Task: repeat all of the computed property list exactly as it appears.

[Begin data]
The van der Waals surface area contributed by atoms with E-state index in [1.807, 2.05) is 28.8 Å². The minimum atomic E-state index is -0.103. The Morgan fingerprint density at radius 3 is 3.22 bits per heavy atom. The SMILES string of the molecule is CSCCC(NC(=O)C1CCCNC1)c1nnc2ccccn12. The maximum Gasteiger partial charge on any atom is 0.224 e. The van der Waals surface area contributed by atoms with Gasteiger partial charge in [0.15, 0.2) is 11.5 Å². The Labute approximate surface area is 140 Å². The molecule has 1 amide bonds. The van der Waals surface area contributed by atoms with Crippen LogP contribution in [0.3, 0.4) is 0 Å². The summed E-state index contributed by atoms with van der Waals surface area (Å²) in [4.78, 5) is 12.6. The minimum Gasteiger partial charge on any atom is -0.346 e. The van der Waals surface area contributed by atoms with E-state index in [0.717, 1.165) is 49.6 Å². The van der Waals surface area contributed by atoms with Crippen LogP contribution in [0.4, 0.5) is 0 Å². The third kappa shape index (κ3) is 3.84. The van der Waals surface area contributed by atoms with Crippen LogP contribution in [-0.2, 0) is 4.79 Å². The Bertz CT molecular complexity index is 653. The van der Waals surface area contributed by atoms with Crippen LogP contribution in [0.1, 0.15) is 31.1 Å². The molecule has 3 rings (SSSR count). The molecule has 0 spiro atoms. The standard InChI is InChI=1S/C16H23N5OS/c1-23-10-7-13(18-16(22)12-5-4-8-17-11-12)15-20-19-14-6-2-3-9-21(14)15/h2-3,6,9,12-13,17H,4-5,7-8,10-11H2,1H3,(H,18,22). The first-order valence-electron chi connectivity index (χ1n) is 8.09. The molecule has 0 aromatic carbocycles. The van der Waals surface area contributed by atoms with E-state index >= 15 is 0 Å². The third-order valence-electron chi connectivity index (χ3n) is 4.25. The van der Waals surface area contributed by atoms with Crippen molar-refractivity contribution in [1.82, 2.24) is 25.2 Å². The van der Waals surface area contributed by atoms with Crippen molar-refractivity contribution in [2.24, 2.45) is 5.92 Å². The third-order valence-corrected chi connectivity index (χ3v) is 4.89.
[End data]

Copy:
The van der Waals surface area contributed by atoms with E-state index in [1.807, 2.05) is 28.8 Å². The minimum atomic E-state index is -0.103. The Morgan fingerprint density at radius 3 is 3.22 bits per heavy atom. The SMILES string of the molecule is CSCCC(NC(=O)C1CCCNC1)c1nnc2ccccn12. The maximum Gasteiger partial charge on any atom is 0.224 e. The van der Waals surface area contributed by atoms with Gasteiger partial charge in [0.15, 0.2) is 11.5 Å². The Labute approximate surface area is 140 Å². The molecule has 1 amide bonds. The van der Waals surface area contributed by atoms with Crippen LogP contribution in [0.3, 0.4) is 0 Å². The summed E-state index contributed by atoms with van der Waals surface area (Å²) in [4.78, 5) is 12.6. The minimum Gasteiger partial charge on any atom is -0.346 e. The van der Waals surface area contributed by atoms with E-state index in [0.717, 1.165) is 49.6 Å². The van der Waals surface area contributed by atoms with Crippen LogP contribution in [0.4, 0.5) is 0 Å². The third kappa shape index (κ3) is 3.84. The van der Waals surface area contributed by atoms with Crippen LogP contribution in [-0.2, 0) is 4.79 Å². The Bertz CT molecular complexity index is 653. The van der Waals surface area contributed by atoms with Crippen LogP contribution in [0.1, 0.15) is 31.1 Å². The molecule has 3 rings (SSSR count). The molecule has 0 spiro atoms. The standard InChI is InChI=1S/C16H23N5OS/c1-23-10-7-13(18-16(22)12-5-4-8-17-11-12)15-20-19-14-6-2-3-9-21(14)15/h2-3,6,9,12-13,17H,4-5,7-8,10-11H2,1H3,(H,18,22). The first-order valence-electron chi connectivity index (χ1n) is 8.09. The molecule has 0 aromatic carbocycles. The van der Waals surface area contributed by atoms with E-state index >= 15 is 0 Å². The third-order valence-electron chi connectivity index (χ3n) is 4.25. The van der Waals surface area contributed by atoms with Crippen molar-refractivity contribution in [1.82, 2.24) is 25.2 Å². The van der Waals surface area contributed by atoms with Crippen molar-refractivity contribution in [2.24, 2.45) is 5.92 Å². The third-order valence-corrected chi connectivity index (χ3v) is 4.89.